After a few years experimenting with a gamut of host types — from Tony-approved A-Lister Hugh Jackman, youth-skewing It-persons Anne Hathaway and James Franco, and the older than old school Billy Crystal — the Academy of Motion Picture Arts & Sciences has proven they'll give anything a try in hopes of luring eyes to their annual Oscar broadcast. With planning for next year's ceremony currently underway (the show already has a set date of February 24, 2013), news of the AMPAS hunt for a frontman is starting to trickle out with a big name leading the pack.
The Los Angeles Times reports that Jimmy Fallon is in talks to host the 2013 Oscars, with his Late Night and Saturday Night Live mastermind Lorne Michaels also in discussions to produce the show. The Academy Awards wouldn't be Fallon's first awards rodeo: the comedian previously wowed audiences as the host of the 2010 Emmys.
While neither Fallon nor Disney (the parent company of Oscar's TV home, ABC) could be reached for comment by the Times, the report does mention that a few factors could keep Fallon from landing the job. The responsibility of securing a host and producer for Hollywood's biggest night traditionally falls on the president of the Academy. That job's only just been filled — former head honcho Tom Sherak was replaced by Hawk Koch this past Tuesday. Sherak was in talks with Fallon previous to his departure, but according to the ex-Prez, he couldn't seal the deal before his term was complete. "I couldn't meet that deadline, so I stopped all negotiations." Whether Koch will continue with the discussions is unknown.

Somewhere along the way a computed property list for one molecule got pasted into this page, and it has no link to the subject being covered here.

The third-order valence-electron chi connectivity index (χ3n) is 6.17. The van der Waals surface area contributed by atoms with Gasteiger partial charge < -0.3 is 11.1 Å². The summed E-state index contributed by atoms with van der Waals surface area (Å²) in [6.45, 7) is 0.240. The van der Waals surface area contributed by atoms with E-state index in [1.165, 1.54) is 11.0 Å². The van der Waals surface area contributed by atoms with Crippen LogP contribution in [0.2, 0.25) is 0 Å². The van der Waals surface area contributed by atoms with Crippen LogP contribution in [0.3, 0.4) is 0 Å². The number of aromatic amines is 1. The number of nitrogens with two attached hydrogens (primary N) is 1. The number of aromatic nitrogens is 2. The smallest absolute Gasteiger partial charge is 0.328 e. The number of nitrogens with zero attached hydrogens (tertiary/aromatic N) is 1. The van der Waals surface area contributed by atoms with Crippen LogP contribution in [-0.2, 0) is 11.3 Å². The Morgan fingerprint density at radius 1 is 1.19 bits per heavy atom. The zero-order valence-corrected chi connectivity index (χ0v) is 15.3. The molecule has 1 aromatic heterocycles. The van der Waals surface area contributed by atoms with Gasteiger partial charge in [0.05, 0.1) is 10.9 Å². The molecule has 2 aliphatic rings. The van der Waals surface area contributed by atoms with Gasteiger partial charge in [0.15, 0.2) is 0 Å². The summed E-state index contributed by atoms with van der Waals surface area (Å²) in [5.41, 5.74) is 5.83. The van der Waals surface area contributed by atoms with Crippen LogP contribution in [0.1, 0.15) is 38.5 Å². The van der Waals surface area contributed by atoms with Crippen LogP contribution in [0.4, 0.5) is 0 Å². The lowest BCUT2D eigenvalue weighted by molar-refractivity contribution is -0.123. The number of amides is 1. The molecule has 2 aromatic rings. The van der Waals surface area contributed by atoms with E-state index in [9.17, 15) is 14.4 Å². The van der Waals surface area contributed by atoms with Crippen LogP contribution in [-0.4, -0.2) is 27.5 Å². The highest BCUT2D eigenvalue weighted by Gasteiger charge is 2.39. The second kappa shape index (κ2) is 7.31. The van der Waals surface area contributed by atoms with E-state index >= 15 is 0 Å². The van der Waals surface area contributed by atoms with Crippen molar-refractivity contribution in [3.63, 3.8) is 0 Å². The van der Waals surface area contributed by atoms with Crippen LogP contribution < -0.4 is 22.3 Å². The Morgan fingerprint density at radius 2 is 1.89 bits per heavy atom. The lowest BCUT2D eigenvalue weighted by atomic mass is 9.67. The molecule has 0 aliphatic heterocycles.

The other hurdle is just plain business smarts. Fallon's home is at NBC. ABC has their own late night funnyman: Jimmy Kimmel. Although Kimmel is slated to host the Emmys and is therefore out of the running for the Oscars gig, ABC may choose not to hire Fallon just to avoid promoting another network. While ABC's deal with the AMPAS does not allow them to veto the Academy's choices, their demands are taken seriously ("I felt that we were partners, and I included them in our decisions, even though I didn't have to," he said," Sherak tells the Post.) According to the Times, the network pays the Academy $70 million for the rights to air the Oscars. That's a fat check that Fallon's comedic stylings may not outweigh.
Hiring Fallon would be a catch for the Academy, who routinely struggles with finding a host that can play to both the house crowd of Hollywood elites and viewers at home. The actor's late night show is a blend of new and old, a time-honored format injected with a heavy dose of millenial energy. That's exactly what the Academy needs — but since when do people get what they want?
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[Photo Credit: WENN.com]